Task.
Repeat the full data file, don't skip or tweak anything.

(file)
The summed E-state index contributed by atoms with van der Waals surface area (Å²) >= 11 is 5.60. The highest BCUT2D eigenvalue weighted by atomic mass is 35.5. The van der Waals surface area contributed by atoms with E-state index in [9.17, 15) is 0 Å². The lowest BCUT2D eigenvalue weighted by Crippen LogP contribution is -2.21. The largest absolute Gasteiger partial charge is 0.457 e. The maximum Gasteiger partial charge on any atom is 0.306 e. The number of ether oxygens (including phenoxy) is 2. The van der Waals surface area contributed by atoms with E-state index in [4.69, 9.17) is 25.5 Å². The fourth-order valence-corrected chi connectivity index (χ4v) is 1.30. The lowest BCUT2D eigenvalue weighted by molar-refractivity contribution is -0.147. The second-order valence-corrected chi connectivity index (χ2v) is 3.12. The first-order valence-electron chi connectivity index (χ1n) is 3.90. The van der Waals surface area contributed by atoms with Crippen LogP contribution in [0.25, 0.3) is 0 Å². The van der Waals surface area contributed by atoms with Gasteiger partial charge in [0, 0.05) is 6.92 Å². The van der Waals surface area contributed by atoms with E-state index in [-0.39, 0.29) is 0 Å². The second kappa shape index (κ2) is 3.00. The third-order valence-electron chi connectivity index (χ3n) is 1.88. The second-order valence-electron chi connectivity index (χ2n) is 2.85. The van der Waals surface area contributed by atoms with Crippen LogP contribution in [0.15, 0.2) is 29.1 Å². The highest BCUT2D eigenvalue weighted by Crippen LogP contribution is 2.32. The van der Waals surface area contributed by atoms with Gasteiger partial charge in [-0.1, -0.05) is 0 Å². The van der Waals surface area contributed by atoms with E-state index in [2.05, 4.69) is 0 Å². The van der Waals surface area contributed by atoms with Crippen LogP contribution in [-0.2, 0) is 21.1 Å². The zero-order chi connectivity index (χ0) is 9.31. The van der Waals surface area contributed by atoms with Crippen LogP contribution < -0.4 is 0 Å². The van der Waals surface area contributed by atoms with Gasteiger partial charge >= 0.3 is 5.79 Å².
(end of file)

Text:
The summed E-state index contributed by atoms with van der Waals surface area (Å²) >= 11 is 5.60. The highest BCUT2D eigenvalue weighted by atomic mass is 35.5. The van der Waals surface area contributed by atoms with E-state index in [9.17, 15) is 0 Å². The lowest BCUT2D eigenvalue weighted by Crippen LogP contribution is -2.21. The largest absolute Gasteiger partial charge is 0.457 e. The maximum Gasteiger partial charge on any atom is 0.306 e. The number of ether oxygens (including phenoxy) is 2. The van der Waals surface area contributed by atoms with E-state index in [4.69, 9.17) is 25.5 Å². The fourth-order valence-corrected chi connectivity index (χ4v) is 1.30. The lowest BCUT2D eigenvalue weighted by molar-refractivity contribution is -0.147. The second-order valence-corrected chi connectivity index (χ2v) is 3.12. The first-order valence-electron chi connectivity index (χ1n) is 3.90. The van der Waals surface area contributed by atoms with Crippen LogP contribution in [0.25, 0.3) is 0 Å². The van der Waals surface area contributed by atoms with Gasteiger partial charge in [0, 0.05) is 6.92 Å². The van der Waals surface area contributed by atoms with E-state index in [-0.39, 0.29) is 0 Å². The second kappa shape index (κ2) is 3.00. The third-order valence-electron chi connectivity index (χ3n) is 1.88. The second-order valence-electron chi connectivity index (χ2n) is 2.85. The van der Waals surface area contributed by atoms with Crippen LogP contribution in [0.15, 0.2) is 29.1 Å². The highest BCUT2D eigenvalue weighted by Crippen LogP contribution is 2.32. The van der Waals surface area contributed by atoms with Gasteiger partial charge in [-0.1, -0.05) is 0 Å². The van der Waals surface area contributed by atoms with E-state index in [2.05, 4.69) is 0 Å². The van der Waals surface area contributed by atoms with Crippen LogP contribution in [-0.2, 0) is 21.1 Å². The zero-order chi connectivity index (χ0) is 9.31. The van der Waals surface area contributed by atoms with Crippen LogP contribution < -0.4 is 0 Å². The van der Waals surface area contributed by atoms with Gasteiger partial charge >= 0.3 is 5.79 Å².